History professor Kate Jones receives Dizikes Award for teaching in Humanities

History professor Kate Jones with student Jacob Perez (photos by Tosh Tanaka).
Humanities Dean Tyler Stovall presents Kate Jones with the 2015 Dizikes teaching award.
Award-winning undergraduate Samantha Pineda was one of several students who presented their research on the lawn of the Cowell Provost House.
Professor Emeritus of American studies and founding UC Santa Cruz faculty member John Dizikes.

History professor Kate Jones was presented with the John Dizikes Teaching Award in Humanities at the Humanities Division’s 2015 Spring Awards celebration held at the Cowell Provost House.

Established in 2002 to honor outstanding teaching by humanities faculty, the award was named in honor of one of UC Santa Cruz’s founding faculty members.

Now a professor emeritus of American studies, John Dizikes served as Cowell College provost and mentored thousands of students during his 30-year teaching career.

In addition to being honored with a check for $3,000, Jones was also entitled to select an undergraduate student to receive a $3,000 scholarship. She chose Jacob Perez, a senior history major who aspires to be a high school history teacher.

“Fundamentally I see teaching as a wide-ranging, sometimes ragged, sometimes ecstatic process that depends on collaboration and experimentation,” Jones noted. “Before I ever walk into a classroom, I get to collaborate with hundreds of people--poring over the work of other scholars, searching for images or rich passages for shared investigation, and buttonholing colleagues to ask about how they approach challenges in the classroom.”

She added that the classroom should be a place where students and teachers can experiment with ways of knowing and ways of learning.

“Sometimes this means a day of classroom transcendence, when you can feel the energy of engagement and genuine exchange of ideas suffusing the space,” said Jones. “Other times it means modeling both the willingness to experiment and the willingness to fail, for example when a new assignment fails to cohere in the way one imagined.”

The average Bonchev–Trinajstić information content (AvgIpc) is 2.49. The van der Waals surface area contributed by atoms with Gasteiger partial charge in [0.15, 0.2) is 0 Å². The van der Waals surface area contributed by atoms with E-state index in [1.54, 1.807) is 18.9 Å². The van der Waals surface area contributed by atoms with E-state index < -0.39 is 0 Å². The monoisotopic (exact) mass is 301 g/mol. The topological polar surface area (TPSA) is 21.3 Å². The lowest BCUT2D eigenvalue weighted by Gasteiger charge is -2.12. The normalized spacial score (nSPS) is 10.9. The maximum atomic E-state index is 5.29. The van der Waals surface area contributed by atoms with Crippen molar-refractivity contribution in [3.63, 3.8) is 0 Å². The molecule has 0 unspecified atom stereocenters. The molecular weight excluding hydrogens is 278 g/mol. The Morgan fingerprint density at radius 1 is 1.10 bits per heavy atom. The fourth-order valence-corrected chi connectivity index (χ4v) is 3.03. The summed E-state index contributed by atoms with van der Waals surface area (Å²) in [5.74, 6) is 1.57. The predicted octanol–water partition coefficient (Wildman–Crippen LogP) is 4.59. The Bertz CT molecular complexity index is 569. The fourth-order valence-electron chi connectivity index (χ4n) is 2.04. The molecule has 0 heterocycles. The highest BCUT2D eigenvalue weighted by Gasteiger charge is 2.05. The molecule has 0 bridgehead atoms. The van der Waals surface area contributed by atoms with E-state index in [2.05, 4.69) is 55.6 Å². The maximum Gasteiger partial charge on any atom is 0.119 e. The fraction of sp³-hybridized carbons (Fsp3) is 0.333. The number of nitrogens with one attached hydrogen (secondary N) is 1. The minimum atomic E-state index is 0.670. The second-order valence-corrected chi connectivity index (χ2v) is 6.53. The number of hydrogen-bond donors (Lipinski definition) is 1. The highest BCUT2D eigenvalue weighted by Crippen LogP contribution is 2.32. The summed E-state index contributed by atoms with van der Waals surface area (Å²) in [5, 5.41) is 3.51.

“Teaching feels like doing a high-wire act on a windy day--the conditions change rapidly, techniques that worked last time might not work this time, but you move forward in confidence that there is a net beneath you, strongly knit out of a sense of common cause, and the knowledge that everyone wants you to get back up there even if you do fall off.”

Student scholarship recipient Perez noted that his definition of history has changed after four years of study on campus, taking history classes ranging from the Civil War to modern East Asia.

“After taking my first couple of history classes here at UC Santa Cruz, I slowly began to realize that history was much more than just facts about events that had happened in the past,” said Perez. “The idea of a dichotomy in history--one true narrative and false narrative to explain any given event–was very quickly dispelled.”

“The various history professors at UC Santa Cruz quickly revealed to me different viewpoints that caused me to question the simplicity of history. I realized that nothing in the world is so black and white, and that every story told, every narrative shared, should not quickly be accepted as fact but looked at through a critical lens.”

“History is being able to critically think and question if the historical narratives being told are correct, or is there an agenda that is giving misinformation about the event,” he added. “I want to teach my future students to be critical thinkers and to constantly question if what they are being told is true.”